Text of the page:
Clarification about TOR on mobile


I often see hints at the fact that while it can help “in a pinch”, leveraging TOR on mobile platform breaks the fingerprinting protection that is present on the desktop version.

But I have only ever heard that argument with respect to the Onion Browser on iOS; am I correct in thinking this also applies to the official android client? That is what I would assume!

The reason is because every android device is different, in terms of screensize, resolution devicePixelRatio and other properties which cannot be spoofed or kept secret.

The second reason is Firefox on Android doesn’t use the same renderer Gecko (it uses GeckoView) which I don’t believe supports all of the TorUplift patches.


Can you tell me why?

It’s because every device has physically different characteristics, screen sizes vary. for example depending on phone, and browsers are fullscreen on those devices.

Its not just the screen, the size of the bottom bar for going back/home/menu also is another bit of information that may be unique to you.

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Ah thanks! I didn’t consider your latter comment as another reason for why TOR on either mobile platform is less effective; so the android client has to follow the ESR of Firefox that uses GeckoView?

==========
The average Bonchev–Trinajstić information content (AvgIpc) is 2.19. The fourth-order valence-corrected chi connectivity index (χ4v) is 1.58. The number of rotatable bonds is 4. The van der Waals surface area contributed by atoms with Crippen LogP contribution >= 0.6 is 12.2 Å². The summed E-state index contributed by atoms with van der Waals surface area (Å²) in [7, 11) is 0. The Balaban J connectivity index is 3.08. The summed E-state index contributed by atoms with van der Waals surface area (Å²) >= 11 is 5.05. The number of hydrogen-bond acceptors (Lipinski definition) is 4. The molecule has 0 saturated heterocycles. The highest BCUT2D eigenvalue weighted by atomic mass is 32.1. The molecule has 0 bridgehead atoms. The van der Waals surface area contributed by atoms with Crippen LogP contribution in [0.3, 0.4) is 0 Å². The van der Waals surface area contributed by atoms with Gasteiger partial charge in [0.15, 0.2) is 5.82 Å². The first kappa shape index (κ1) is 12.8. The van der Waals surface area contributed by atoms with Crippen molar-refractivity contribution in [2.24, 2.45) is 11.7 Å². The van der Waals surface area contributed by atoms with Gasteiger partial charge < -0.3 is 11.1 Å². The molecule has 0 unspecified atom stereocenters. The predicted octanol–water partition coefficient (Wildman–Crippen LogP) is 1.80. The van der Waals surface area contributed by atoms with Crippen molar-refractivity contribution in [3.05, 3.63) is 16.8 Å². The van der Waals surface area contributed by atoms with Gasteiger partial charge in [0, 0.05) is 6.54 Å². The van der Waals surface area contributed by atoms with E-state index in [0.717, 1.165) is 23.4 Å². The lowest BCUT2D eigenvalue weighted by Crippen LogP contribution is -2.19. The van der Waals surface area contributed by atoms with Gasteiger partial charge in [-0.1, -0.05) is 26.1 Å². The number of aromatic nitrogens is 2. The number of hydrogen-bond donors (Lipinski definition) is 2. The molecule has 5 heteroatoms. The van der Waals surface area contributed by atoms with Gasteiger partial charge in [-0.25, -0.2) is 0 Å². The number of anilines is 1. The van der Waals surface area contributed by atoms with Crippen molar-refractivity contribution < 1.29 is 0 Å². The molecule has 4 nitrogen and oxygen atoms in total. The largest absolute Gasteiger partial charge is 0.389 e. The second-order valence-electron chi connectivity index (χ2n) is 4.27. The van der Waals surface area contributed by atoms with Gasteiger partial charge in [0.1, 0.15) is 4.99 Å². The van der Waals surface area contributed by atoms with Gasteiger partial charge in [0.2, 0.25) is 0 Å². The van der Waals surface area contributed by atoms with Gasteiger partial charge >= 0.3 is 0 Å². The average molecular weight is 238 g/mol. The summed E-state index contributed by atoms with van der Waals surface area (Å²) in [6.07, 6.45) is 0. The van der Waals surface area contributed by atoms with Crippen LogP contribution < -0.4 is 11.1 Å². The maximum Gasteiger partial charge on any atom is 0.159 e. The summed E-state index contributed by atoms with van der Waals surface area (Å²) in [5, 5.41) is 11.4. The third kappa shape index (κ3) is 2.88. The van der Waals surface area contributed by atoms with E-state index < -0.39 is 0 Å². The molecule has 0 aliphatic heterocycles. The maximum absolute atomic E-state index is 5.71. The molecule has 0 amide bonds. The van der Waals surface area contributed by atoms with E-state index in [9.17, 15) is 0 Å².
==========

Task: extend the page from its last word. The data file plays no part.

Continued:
I perceive it as kind of bad news — weaker security and privacy — doesn’t that really limit using TOR on mobile clients?

I have a low threat model and don’t even use TOR; it doesn’t affect me, but I find this information to be in conflict with the (seemingly) current consensus that moving towards mobile systems is beneficial from a privacy and security standpoint.

Maybe it is just a nuanced issue!

That generally relates to OS security and sandboxing, this relates directly to the browser directly, so yes nuance. It’s unlikely to make too much of a difference though, other than the website you’re visiting might very well know you’re not a Tor Browser Desktop user but rather a mobile phone with certain properties.

They backport security fixes just the same as they do for regular Tor Browser.
So it is ESR + extra bonus security patches from latest branch that they track.

Tor Browser desktop is true ESR, Tor Browser for Android however is an amalgamation of ESR Gecko (engine) + slightly newer Fenix (UI).

Just because there are fewer anti-fingerprinting benefits on Android, doesn’t negate all the other benefits of Tor.


Ah, that makes things clear! @dngray @SkewedZeppelin. It makes me think that there could be a delineation of which to use depending on the threat model?

The natural questions I have are:

  • If you are a journalist with a high threat model, should you perhaps prioritize the benefits of the robust fingerprinting on desktop Tor?

  • If you just browse onion sites causally, maybe it’s more important to you that you use a system with a stronger sand-boxing?

I read through the Tor page and still had these questions on my mind. Regardless I am satisfied!

Possibly, and there also might be a very likely possibility you’ll be an active target because you have something someone with resources might want, eg sources or contacts.

Keep in mind Firefox on Android doesn’t yet benefit from Fission, more details:

It is not as secure as as a desktop browser.

The sandboxing that was being spoken about in the above post relates to Android applications being sandboxed from each other, and use of SELinux to do that.

Also if I remember correctly it doesn’t support isolatedProcess either.